172PART THREESUPPLY AND DEMAND II: MARKETS AND WELFARECASE STUDYTHE LAFFER CURVE AND SUPPLY-SIDE ECONOMICSOne day in 1974, economist Arthur Laffer sat in a Washington restaurant withsome prominent journalists and politicians. He took out a napkin and drew afigure on it to show how tax rates affect tax revenue. It looked much like panel(b) of our Figure 8-7. Laffer then suggested that the United States was on thedownward-sloping side of this curve. Tax rates were so high, he argued, that re-ducing them would actually raise tax revenue.Most economists were skeptical of Laffer’s suggestion. The idea that a cutin tax rates could raise tax revenue was correct as a matter of economic theory,but there was more doubt about whether it would do so in practice. There waslittle evidence for Laffer’s view that U.S. tax rates had in fact reached such ex-treme levels.Nonetheless, the Laffer curve(as it became known) captured the imaginationof Ronald Reagan. David Stockman, budget director in the first Reagan admin-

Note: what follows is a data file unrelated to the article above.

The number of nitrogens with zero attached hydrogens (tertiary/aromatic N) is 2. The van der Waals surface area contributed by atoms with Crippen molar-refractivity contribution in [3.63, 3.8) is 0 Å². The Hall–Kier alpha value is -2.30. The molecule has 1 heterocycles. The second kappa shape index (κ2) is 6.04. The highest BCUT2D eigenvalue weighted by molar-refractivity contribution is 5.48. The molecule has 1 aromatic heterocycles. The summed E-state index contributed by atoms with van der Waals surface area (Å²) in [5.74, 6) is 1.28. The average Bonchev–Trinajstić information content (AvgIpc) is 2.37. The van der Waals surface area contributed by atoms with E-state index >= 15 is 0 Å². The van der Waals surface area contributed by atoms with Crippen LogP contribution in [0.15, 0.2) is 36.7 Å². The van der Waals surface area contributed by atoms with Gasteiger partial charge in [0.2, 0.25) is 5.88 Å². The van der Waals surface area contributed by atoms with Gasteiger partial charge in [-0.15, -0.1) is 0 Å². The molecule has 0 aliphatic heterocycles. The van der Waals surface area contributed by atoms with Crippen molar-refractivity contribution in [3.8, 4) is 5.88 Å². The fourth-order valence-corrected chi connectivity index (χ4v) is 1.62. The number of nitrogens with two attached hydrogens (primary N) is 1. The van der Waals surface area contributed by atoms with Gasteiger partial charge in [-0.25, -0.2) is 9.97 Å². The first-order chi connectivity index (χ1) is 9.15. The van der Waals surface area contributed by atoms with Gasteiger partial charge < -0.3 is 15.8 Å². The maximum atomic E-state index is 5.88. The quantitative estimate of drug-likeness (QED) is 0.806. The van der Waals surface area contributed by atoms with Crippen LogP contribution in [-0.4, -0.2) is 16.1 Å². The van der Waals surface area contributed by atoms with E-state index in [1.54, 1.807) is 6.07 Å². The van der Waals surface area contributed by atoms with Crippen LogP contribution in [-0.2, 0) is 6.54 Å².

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Supply-side economics, Laffer curve, Arthur Laffer